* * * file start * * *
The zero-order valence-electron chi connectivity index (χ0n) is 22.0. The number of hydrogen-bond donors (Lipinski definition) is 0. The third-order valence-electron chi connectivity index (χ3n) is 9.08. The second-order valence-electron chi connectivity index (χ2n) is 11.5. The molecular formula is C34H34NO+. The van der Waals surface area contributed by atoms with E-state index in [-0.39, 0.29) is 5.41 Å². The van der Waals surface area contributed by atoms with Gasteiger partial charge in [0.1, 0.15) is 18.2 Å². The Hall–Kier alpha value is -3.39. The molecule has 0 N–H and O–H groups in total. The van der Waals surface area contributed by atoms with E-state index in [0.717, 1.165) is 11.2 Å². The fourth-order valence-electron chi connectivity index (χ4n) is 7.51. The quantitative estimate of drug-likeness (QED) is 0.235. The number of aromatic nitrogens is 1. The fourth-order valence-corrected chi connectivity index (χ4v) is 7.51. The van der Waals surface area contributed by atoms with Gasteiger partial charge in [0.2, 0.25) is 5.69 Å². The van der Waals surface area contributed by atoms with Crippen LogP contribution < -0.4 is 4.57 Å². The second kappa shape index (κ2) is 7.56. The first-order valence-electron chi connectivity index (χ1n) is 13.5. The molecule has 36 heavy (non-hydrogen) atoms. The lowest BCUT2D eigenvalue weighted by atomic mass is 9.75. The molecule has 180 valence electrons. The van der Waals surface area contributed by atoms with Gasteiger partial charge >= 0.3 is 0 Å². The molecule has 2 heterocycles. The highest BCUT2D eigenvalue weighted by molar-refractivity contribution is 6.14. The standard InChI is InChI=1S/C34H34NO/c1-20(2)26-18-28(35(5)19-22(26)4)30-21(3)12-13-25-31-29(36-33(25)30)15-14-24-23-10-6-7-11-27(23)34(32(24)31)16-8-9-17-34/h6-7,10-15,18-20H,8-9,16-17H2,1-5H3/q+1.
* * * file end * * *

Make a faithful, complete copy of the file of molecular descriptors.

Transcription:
The zero-order valence-electron chi connectivity index (χ0n) is 22.0. The number of hydrogen-bond donors (Lipinski definition) is 0. The third-order valence-electron chi connectivity index (χ3n) is 9.08. The second-order valence-electron chi connectivity index (χ2n) is 11.5. The molecular formula is C34H34NO+. The van der Waals surface area contributed by atoms with E-state index in [-0.39, 0.29) is 5.41 Å². The van der Waals surface area contributed by atoms with Gasteiger partial charge in [0.1, 0.15) is 18.2 Å². The Hall–Kier alpha value is -3.39. The molecule has 0 N–H and O–H groups in total. The van der Waals surface area contributed by atoms with E-state index in [0.717, 1.165) is 11.2 Å². The fourth-order valence-electron chi connectivity index (χ4n) is 7.51. The quantitative estimate of drug-likeness (QED) is 0.235. The number of aromatic nitrogens is 1. The fourth-order valence-corrected chi connectivity index (χ4v) is 7.51. The van der Waals surface area contributed by atoms with Gasteiger partial charge in [0.2, 0.25) is 5.69 Å². The van der Waals surface area contributed by atoms with Crippen LogP contribution < -0.4 is 4.57 Å². The second kappa shape index (κ2) is 7.56. The first-order valence-electron chi connectivity index (χ1n) is 13.5. The molecule has 36 heavy (non-hydrogen) atoms. The lowest BCUT2D eigenvalue weighted by atomic mass is 9.75. The molecule has 180 valence electrons. The van der Waals surface area contributed by atoms with Gasteiger partial charge >= 0.3 is 0 Å². The molecule has 2 heterocycles. The highest BCUT2D eigenvalue weighted by molar-refractivity contribution is 6.14. The standard InChI is InChI=1S/C34H34NO/c1-20(2)26-18-28(35(5)19-22(26)4)30-21(3)12-13-25-31-29(36-33(25)30)15-14-24-23-10-6-7-11-27(23)34(32(24)31)16-8-9-17-34/h6-7,10-15,18-20H,8-9,16-17H2,1-5H3/q+1.